Injury Red Flags Heading into the NFL Combine
The NFL combine has become a big event, but behind the scenes in Indianapolis, a lot more goes on. The part you see on TV is nice, but the teams are doing interviews and conducting high-level medical exams, and those can carry a lot more weight than a nice time in the 40-yard dash.
Last year, Star Lotulelei shot up and down mock drafts after an abnormal physical process. Worries about a heart condition knocked him down from a possible first overall pick to out of the first round. He proved that he was healthy, but he dropped to the Panthers much later than most expected.
As a solid rookie, the Panthers are glad they got the chance to draft him, so the medical process worked for them more than it did for Lotulelei.
This year, a bunch of players are coming in with knees in various states of rehabs, and there are some questions about players with almost no injury history at all. More than ever, the medical tests and exams could shift what teams do in the draft.
You'll hear about red flags, black flags and confusion, but remember that teams won't agree with one another. One team will pull a player entirely off its board, while another will move the player up, thinking it understands the condition and can handle it. We saw the 49ers do this last year with Marcus Lattimore, and we'll definitely see that with two quarterbacks this year.
The following slides are 10 of the top players whose stock will shift due to their health status. You may not get to order MRIs or even see the MRI results, but you should have a much better idea about what teams are looking for.
Johnny Manziel comes in with a thin file. "There's not much there," said one NFL medical staffer, referring to Manziel's injury history. He had some minor injuries in his two years at Texas A&M, but nothing that kept him out. A mild shoulder sprain and a very mild knee sprain are all that are worth mentioning and barely so.
Still, while the focus will be on his interviews and how teams perceive his off-field behavior, the medical and sport science staffs have their own ideas. "I want to see his weight," said one personnel staffer. I've heard this several times, with the theory being that while Manziel isn't big, he's "thick."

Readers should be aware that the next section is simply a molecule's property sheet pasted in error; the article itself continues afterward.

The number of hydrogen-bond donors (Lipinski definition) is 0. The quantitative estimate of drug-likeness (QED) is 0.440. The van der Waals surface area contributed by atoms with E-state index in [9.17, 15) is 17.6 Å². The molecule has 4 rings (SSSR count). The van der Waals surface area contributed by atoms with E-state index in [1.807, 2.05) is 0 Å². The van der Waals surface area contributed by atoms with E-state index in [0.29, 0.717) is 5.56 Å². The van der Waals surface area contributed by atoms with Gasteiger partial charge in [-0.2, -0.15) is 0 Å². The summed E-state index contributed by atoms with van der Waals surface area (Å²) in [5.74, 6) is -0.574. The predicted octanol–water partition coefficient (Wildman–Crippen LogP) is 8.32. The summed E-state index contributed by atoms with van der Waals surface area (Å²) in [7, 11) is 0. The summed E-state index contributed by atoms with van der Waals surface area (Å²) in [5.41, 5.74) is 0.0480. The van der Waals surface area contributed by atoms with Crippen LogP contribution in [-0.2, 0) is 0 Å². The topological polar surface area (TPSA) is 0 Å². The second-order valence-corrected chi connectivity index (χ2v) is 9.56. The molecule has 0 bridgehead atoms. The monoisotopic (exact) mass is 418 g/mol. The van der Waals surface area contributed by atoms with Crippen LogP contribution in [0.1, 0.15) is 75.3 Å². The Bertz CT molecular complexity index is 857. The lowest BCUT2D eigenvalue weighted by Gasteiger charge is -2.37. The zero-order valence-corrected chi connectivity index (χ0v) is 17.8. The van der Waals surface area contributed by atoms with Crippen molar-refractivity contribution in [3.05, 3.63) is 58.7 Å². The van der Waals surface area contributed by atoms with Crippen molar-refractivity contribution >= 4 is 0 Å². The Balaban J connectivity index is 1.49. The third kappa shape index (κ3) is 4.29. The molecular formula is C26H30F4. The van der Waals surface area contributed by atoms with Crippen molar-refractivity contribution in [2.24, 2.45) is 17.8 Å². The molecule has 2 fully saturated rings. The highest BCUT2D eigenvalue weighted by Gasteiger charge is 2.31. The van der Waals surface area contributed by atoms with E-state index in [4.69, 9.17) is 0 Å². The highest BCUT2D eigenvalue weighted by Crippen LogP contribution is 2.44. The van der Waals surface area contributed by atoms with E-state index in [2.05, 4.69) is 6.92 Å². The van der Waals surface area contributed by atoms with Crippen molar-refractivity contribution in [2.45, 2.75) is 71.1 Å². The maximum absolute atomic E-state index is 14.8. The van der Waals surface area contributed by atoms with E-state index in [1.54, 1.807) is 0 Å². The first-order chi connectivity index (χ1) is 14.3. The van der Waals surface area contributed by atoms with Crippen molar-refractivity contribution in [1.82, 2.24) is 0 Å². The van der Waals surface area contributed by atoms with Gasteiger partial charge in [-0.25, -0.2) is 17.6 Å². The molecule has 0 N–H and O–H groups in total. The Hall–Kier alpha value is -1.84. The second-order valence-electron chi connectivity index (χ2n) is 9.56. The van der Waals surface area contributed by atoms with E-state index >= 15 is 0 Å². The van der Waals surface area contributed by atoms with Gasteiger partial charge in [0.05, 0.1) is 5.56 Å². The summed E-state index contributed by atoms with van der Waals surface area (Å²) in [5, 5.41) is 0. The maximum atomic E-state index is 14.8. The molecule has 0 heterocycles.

Compare Michael Vick, Aaron Rodgers and Robert Griffin III. Vick is short and not very heavy. Rodgers is taller and heavier. Griffin is even taller but about the same weight. The balance, according to most, is toward Rodgers, with some trying to quantify it with pseudo-stats like "pounds per inch" or BMI.
Since Manziel won't participate in all phases, his medicals and any gains between the combine and his pro day will be very notable. Don't pay attention to the 40 time; just watch the scales.
While Teddy Bridgewater is considered the "safer" pick at QB for the Texans (or any of the other teams looking for a top-flight QB), this isn't a situation like Andrew Luck versus Robert Griffin. In fact, Bridgewater has a much more significant injury history.
He finished his sophomore season with a significant ankle and wrist injury. While he was able to return and showed no problems in his final season at Louisville, the worry is about whether he's going to take the kind of nagging injuries that will slow him down or put his availability in question.
"No one thinks he's Michael Vick," said one medical staffer, "but he's not spotless. He takes hits."